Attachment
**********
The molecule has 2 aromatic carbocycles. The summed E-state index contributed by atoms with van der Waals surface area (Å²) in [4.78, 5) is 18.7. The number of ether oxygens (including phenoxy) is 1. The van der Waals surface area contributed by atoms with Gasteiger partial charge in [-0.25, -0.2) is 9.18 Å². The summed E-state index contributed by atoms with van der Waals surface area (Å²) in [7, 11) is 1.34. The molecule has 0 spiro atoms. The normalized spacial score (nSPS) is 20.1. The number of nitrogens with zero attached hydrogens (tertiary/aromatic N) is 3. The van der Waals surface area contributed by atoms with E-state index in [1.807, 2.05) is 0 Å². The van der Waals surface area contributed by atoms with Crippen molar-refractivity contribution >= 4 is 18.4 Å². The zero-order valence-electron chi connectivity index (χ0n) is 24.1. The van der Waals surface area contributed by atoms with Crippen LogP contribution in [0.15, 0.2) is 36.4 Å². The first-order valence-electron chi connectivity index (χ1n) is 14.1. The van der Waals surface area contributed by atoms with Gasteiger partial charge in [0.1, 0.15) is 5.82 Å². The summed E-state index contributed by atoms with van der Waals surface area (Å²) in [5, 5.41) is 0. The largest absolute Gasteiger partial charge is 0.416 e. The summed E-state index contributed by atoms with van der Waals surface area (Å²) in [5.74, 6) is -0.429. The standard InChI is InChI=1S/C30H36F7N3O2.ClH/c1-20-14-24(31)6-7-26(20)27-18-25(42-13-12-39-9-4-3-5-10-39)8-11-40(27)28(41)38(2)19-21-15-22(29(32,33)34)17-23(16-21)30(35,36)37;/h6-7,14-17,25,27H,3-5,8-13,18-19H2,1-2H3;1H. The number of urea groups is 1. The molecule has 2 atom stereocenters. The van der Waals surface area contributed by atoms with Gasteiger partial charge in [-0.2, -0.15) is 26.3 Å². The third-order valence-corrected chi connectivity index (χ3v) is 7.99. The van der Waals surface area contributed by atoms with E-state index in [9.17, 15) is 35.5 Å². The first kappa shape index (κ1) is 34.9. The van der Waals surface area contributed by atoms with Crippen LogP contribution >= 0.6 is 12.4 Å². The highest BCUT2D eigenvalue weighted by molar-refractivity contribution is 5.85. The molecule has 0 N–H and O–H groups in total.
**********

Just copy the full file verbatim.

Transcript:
The molecule has 2 aromatic carbocycles. The summed E-state index contributed by atoms with van der Waals surface area (Å²) in [4.78, 5) is 18.7. The number of ether oxygens (including phenoxy) is 1. The van der Waals surface area contributed by atoms with Gasteiger partial charge in [-0.25, -0.2) is 9.18 Å². The summed E-state index contributed by atoms with van der Waals surface area (Å²) in [7, 11) is 1.34. The molecule has 0 spiro atoms. The normalized spacial score (nSPS) is 20.1. The number of nitrogens with zero attached hydrogens (tertiary/aromatic N) is 3. The van der Waals surface area contributed by atoms with E-state index in [1.807, 2.05) is 0 Å². The van der Waals surface area contributed by atoms with Crippen molar-refractivity contribution >= 4 is 18.4 Å². The zero-order valence-electron chi connectivity index (χ0n) is 24.1. The van der Waals surface area contributed by atoms with Crippen LogP contribution in [0.15, 0.2) is 36.4 Å². The first-order valence-electron chi connectivity index (χ1n) is 14.1. The van der Waals surface area contributed by atoms with Gasteiger partial charge in [0.1, 0.15) is 5.82 Å². The summed E-state index contributed by atoms with van der Waals surface area (Å²) in [5, 5.41) is 0. The largest absolute Gasteiger partial charge is 0.416 e. The summed E-state index contributed by atoms with van der Waals surface area (Å²) in [5.74, 6) is -0.429. The standard InChI is InChI=1S/C30H36F7N3O2.ClH/c1-20-14-24(31)6-7-26(20)27-18-25(42-13-12-39-9-4-3-5-10-39)8-11-40(27)28(41)38(2)19-21-15-22(29(32,33)34)17-23(16-21)30(35,36)37;/h6-7,14-17,25,27H,3-5,8-13,18-19H2,1-2H3;1H. The number of urea groups is 1. The molecule has 2 atom stereocenters. The van der Waals surface area contributed by atoms with Gasteiger partial charge in [-0.2, -0.15) is 26.3 Å². The third-order valence-corrected chi connectivity index (χ3v) is 7.99. The van der Waals surface area contributed by atoms with E-state index in [9.17, 15) is 35.5 Å². The first kappa shape index (κ1) is 34.9. The van der Waals surface area contributed by atoms with Crippen LogP contribution >= 0.6 is 12.4 Å². The highest BCUT2D eigenvalue weighted by molar-refractivity contribution is 5.85. The molecule has 0 N–H and O–H groups in total.